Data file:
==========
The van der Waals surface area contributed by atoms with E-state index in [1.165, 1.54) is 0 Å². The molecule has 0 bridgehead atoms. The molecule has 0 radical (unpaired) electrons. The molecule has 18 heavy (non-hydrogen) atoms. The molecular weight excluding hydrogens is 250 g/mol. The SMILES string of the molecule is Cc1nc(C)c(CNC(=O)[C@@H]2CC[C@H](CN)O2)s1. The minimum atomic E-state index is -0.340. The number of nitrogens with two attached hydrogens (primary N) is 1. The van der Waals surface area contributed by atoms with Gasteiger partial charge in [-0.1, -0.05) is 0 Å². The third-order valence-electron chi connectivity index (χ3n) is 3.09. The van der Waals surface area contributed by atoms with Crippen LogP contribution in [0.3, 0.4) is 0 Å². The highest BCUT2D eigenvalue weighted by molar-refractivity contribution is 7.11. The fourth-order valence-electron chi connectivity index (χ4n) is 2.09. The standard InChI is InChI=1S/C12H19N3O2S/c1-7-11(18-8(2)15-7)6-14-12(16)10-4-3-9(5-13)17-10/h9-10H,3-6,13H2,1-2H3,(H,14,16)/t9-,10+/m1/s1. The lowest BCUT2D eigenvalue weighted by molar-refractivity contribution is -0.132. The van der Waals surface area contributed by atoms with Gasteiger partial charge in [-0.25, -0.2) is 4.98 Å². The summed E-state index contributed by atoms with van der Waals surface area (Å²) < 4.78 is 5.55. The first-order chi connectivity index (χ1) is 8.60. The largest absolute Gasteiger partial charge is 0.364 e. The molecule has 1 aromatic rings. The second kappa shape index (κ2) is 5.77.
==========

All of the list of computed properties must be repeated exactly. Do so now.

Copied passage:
The van der Waals surface area contributed by atoms with E-state index in [1.165, 1.54) is 0 Å². The molecule has 0 bridgehead atoms. The molecule has 0 radical (unpaired) electrons. The molecule has 18 heavy (non-hydrogen) atoms. The molecular weight excluding hydrogens is 250 g/mol. The SMILES string of the molecule is Cc1nc(C)c(CNC(=O)[C@@H]2CC[C@H](CN)O2)s1. The minimum atomic E-state index is -0.340. The number of nitrogens with two attached hydrogens (primary N) is 1. The van der Waals surface area contributed by atoms with Gasteiger partial charge in [-0.1, -0.05) is 0 Å². The third-order valence-electron chi connectivity index (χ3n) is 3.09. The van der Waals surface area contributed by atoms with Crippen LogP contribution in [0.3, 0.4) is 0 Å². The highest BCUT2D eigenvalue weighted by molar-refractivity contribution is 7.11. The fourth-order valence-electron chi connectivity index (χ4n) is 2.09. The standard InChI is InChI=1S/C12H19N3O2S/c1-7-11(18-8(2)15-7)6-14-12(16)10-4-3-9(5-13)17-10/h9-10H,3-6,13H2,1-2H3,(H,14,16)/t9-,10+/m1/s1. The lowest BCUT2D eigenvalue weighted by molar-refractivity contribution is -0.132. The van der Waals surface area contributed by atoms with Gasteiger partial charge in [-0.25, -0.2) is 4.98 Å². The summed E-state index contributed by atoms with van der Waals surface area (Å²) < 4.78 is 5.55. The first-order chi connectivity index (χ1) is 8.60. The largest absolute Gasteiger partial charge is 0.364 e. The molecule has 1 aromatic rings. The second kappa shape index (κ2) is 5.77.